Notice of Internet Availability Option

The first of the two permitted methods is to send a Notice of Internet Availability (or “NOIA”) to the covered individual at the designated electronic office when the document is made available on a website or mobile application.  The notice must be written in a manner calculated to be understood by the average plan participant and can contain only specified information, including mandated verbiage about the importance of the disclosure; the name of the document and a brief description if the name would not sufficiently convey the nature of the document;  the internet website address or hyperlink to the address where the covered document is available; an explanation of the right to request a paper copy or to completely opt-out of electronic delivery, both at no charge, and how to make those elections; an explanation that the document is not required to be maintained on the website for more than one year, or, if later, when the document is superseded by a new version; and the phone number to contact the plan administrator or other plan contact.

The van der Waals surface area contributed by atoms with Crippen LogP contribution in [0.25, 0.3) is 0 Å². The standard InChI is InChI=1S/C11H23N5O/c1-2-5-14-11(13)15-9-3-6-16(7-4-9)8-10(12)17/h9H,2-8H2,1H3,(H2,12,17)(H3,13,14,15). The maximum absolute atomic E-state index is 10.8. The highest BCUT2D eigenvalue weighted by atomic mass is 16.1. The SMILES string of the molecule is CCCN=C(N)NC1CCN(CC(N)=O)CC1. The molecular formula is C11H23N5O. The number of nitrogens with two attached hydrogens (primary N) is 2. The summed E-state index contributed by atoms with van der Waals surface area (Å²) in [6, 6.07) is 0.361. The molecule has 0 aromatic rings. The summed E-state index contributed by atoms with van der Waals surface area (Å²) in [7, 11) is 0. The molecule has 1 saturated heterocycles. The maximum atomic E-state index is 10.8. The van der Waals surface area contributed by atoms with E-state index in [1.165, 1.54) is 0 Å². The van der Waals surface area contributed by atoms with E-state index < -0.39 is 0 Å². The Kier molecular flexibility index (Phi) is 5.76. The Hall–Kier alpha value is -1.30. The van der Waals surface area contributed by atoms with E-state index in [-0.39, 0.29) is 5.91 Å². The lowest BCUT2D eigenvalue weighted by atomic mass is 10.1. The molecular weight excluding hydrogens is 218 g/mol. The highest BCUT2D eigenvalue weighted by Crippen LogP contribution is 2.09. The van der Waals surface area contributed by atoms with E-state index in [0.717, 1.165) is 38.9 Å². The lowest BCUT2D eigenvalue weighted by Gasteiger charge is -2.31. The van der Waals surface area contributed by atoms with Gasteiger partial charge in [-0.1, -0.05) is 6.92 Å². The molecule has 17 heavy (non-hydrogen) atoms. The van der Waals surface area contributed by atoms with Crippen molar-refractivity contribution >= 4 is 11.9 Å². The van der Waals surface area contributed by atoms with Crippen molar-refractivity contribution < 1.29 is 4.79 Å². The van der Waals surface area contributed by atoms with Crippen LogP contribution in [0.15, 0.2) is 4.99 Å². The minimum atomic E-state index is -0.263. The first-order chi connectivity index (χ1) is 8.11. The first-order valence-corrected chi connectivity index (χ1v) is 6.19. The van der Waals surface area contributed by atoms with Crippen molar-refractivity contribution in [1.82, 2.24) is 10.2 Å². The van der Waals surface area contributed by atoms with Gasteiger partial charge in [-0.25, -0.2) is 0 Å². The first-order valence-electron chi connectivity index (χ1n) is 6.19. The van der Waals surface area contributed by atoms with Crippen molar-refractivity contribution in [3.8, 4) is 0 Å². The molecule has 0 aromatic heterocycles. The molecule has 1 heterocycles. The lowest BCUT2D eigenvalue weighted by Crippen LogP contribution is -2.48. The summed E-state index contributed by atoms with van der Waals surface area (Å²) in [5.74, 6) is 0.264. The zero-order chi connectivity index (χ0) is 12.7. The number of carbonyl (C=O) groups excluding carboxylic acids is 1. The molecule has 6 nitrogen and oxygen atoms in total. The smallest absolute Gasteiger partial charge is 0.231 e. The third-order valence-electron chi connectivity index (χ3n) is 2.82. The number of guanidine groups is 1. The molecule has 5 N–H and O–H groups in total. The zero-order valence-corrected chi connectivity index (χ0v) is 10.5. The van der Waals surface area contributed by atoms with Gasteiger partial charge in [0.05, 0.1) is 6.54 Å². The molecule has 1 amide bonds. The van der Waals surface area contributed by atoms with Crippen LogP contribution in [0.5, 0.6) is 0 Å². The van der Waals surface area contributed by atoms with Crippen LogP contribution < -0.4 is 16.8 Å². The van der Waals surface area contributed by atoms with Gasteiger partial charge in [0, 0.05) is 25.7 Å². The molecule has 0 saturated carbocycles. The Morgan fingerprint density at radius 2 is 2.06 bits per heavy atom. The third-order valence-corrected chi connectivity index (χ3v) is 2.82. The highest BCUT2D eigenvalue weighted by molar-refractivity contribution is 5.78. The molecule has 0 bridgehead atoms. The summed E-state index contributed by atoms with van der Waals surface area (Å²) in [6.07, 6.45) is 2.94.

With one exception (explained below), the NOIA must be provided separate from any other documents provided to the covered individual, and it cannot contain any content other than the required information except for pictures, logos, or similar design elements that are not inaccurate or misleading.

The website address or hyperlink must either take the covered individual directly to the document or to a log-in page, which contains a prominent link to the covered document immediately after the log-in.  In other words, the disclosure cannot be “buried” behind a number of submenus.